In this Enrollment Toolkit, you’ll find everything you need to bring all your resources together in one place and prepare for a successful Open Enrollment & Renewal season.
Included in the toolkit is a Benefit Needs Assessment to gather data, a list of popular Product Pairings to consider offering, Product Resources and a Glossary of Terms to help you or your clients understand and build a robust benefits package.
Plus, this toolkit contains vital information about Clarity’s Benefit Administration platform and how you can utilize our services along the way to save you time, control costs and maintain satisfaction while you focus on making your organization the best it can be.
Research is the Key to Unlocking the Power of Your Employee Benefits
The first step in preparing for Open Enrollment is to run a comprehensive needs assessment with current employees. It’s an exciting opportunity to gather valuable insights and make informed decisions that can help ensure you’re investing in the right benefits. Not to mention, surveys help strengthen corporate culture by ensuring employees feel seen and heard.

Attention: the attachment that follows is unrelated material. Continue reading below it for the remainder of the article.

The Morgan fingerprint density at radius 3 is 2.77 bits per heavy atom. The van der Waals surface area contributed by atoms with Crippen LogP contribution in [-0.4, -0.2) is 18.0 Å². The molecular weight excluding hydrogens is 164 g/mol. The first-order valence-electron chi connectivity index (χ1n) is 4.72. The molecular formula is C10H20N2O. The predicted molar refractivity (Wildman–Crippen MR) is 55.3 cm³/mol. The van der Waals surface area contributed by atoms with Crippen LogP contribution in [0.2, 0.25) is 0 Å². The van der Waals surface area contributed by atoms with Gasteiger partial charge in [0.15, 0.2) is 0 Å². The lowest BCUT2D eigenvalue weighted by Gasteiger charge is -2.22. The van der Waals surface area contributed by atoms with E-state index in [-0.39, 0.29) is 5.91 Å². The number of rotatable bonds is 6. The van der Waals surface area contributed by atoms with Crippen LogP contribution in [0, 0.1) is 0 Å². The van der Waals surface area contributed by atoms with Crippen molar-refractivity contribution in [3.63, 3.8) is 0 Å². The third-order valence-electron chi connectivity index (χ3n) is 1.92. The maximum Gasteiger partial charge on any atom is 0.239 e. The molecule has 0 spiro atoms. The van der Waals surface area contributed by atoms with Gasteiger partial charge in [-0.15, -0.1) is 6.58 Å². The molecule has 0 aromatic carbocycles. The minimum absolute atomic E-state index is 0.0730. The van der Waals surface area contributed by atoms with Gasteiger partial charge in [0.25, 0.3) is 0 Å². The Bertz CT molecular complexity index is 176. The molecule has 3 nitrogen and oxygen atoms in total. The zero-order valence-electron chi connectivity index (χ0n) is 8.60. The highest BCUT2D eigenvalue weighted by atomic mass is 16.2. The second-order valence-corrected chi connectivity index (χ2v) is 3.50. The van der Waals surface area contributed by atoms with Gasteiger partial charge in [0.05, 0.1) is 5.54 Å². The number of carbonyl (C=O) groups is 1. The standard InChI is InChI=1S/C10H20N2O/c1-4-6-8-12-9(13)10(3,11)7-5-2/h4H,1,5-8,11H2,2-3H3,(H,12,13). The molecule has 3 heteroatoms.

Use this survey in your organization!
Once you’ve analyzed the survey results, your score can be used to guide your benefit selection process. This score will help you determine the best Product Pairings for employees, ensuring a well-rounded benefits package that meets their needs.
Best suited for companies with employees who have families, this bundle offers quality dependent care and accounts that assist in various stages of family life. Plus, all-in-one Benefit Administration makes it easy for you to manage.
DCA, FSA, Smartride, HRA + Benefit Administration & Compliance
The ideal bundle for a younger group of more tech-forward employees who commute and value flexibility in everything they do. Plus, all-in-one Benefit Administration makes it easy for you to manage in one platform.
HSA, SmartRide, HRA Benefit Administration & Compliance
Customized to Fit a Range of Needs
Want a packaged solution not listed above? Let us help you create a customized benefit package that truly shines!
Click here to talk to a Clarity Rep who can help you develop your own perfect pairing.
Creating a comprehensive plan involves weighing the advantages of each type of product available. Take a look at these resources that you can use to help your clients and employees understand the power of simplified and wholistic benefits.
Use these definitions and explanations of key terms to help clients and/or employees navigate the complexities of the benefits landscape.
This is the maximum payment the plan will pay for a covered health care service. May also be called “eligible expense”, “payment allowance”, or “negotiated rate.”
A request for a benefit (including reimbursement of a health care expense) made by you or your health care provider to your health insurer or plan for items or services you think are covered.